Ramsey County Pulls Deputies from Controversial Training

May 13, 2018 11:11 PM

A controversial training for police officers that was once attended by former St. Anthony police officer Jeronimo Yanez is returning to the Twin Cities this week.

Bulletproof – a traveling seminar put on by a former police commander and military colonel management – has been criticized for promoting overly aggressive police tactics.

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5 EYEWITNESS NEWS confirmed at least 32 officers or deputies from eight departments in the metro will attend Bulletproof seminars at Mall of America on Wednesday and Thursday.

Commander Paul Sommer with the Anoka County Sheriff's Office, which is sending 5 deputies to the seminars, says Bulletproof has been "well received as a training tool."

Ten deputies from the Ramsey County Sheriff's had been scheduled to attend the training, but the department cancelled their registration after the 5 EYEWITNESS NEWS inquiry.

"It was a very easy decision," Chief Deputy Steve Frazer said. "We're rescinding those approvals."

Frazer previously attended a Bulletproof seminar but says the training no longer aligns with department's core values.

"I think there is some value to some of what the colonel trains, but the mere situation where that training is in today's society isn't something we want to be a part of," he said.

The training generated controversy in 2016 after it became known that Yanez, the former St. Anthony police officer who was acquitted of all criminal charges after he shot and killed Philando Castile, had attended the training two years earlier.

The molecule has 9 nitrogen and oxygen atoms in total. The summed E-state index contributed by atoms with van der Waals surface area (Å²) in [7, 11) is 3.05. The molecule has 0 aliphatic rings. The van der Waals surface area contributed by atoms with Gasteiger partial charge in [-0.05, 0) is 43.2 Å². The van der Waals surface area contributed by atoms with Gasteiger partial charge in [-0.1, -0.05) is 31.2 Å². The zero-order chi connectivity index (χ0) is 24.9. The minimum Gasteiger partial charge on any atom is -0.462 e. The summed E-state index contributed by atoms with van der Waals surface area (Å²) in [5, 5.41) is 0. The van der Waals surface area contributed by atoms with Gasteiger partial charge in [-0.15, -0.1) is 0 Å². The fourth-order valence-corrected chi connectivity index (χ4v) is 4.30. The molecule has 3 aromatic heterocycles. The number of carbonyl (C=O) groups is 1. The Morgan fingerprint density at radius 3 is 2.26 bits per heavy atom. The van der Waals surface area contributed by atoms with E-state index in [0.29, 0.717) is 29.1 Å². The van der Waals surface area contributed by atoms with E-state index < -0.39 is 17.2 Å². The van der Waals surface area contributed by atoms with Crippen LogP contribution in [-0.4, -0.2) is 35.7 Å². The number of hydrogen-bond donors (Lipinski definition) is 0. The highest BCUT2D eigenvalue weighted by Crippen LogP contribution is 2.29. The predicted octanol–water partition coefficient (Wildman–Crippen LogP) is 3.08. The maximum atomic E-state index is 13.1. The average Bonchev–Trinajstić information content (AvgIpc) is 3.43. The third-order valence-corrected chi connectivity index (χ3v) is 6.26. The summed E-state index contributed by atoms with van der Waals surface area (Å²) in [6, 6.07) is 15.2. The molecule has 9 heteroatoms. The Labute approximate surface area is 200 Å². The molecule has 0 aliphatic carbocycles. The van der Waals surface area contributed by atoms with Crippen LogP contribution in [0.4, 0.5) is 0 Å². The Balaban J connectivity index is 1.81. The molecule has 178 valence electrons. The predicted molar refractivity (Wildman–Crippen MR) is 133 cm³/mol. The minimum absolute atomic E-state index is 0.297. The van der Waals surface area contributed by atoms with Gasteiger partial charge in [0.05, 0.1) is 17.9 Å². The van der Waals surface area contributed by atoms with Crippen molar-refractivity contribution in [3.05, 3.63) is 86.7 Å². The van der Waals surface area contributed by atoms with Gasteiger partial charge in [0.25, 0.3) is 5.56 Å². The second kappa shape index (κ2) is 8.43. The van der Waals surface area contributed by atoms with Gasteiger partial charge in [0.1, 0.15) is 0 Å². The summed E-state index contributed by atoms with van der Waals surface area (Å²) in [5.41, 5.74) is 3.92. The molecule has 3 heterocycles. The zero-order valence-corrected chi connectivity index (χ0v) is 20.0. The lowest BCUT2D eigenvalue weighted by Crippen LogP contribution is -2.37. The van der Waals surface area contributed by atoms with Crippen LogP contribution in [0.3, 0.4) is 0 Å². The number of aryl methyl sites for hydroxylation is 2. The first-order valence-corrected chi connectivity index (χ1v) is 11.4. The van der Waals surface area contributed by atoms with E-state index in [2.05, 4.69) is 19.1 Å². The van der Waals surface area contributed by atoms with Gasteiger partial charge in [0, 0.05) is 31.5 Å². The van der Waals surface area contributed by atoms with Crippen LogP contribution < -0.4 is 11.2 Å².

At the time, the training included a seminar called Bulletproof Warrior – a term that critics argued instilled a military mindset.

Online promotional videos on the company's website highlight fiery speeches in which instructors stress the need to "be warriors" who are intensely invested. 

Jim Glennon, a former police commander who teaches one of the seminars, says warrior was dropped from the name because the term has been "hijacked" by critics who took their lessons out of context.

"It's the opposite of what people think this training is," Glennon said. "We don't advocate shooting somebody who doesn't need to be shot, we don't even advocate yelling at somebody who doesn't need to be yelled at."

Glennon says he uses videos of police shootings to teach officers how to lower their stress levels and communicate better in high-pressure situations.

That instruction now includes reviewing the dashcam video of Yanez shooting and killing Castille during a traffic stop in July 2016.

"We talk a little bit about the tactics," Glennon said. "Should Yanez have gotten out of the car?"

Glennon says he challenges his classes to consider the different options in that scenario and to learn from what they're watching.

"I'm not even saying he made a mistake, "Glennon said. "God knows…I don't know."

Bulletproof has been approved by the Minnesota Board of Peace Officer Standards.

"One of our major goals is to have the POST board not approve training of this nature," said Dave Bicking, an activist with the organization Communities United Against Police Brutality.

Bicking, who plans to protest outside the seminars this week, says he is encouraged that some departments are no longer sending officers to the training.

"That shift has to go much deeper," he said.

The department reviews overall are mixed. St. Paul Police Chief Todd Axtell decided Bulletproof would no longer be a training option when he took over the department in 2016.

Minneapolis Police is sending seven training officers and supervisors to vet this week's seminars.

"We feel it is important that we know what is being taught in various law enforcement trainings and to evaluate its appropriateness to send any officers to in the future," said John Elder, a department spokesperson.

Erik Altmann contributed to this story.

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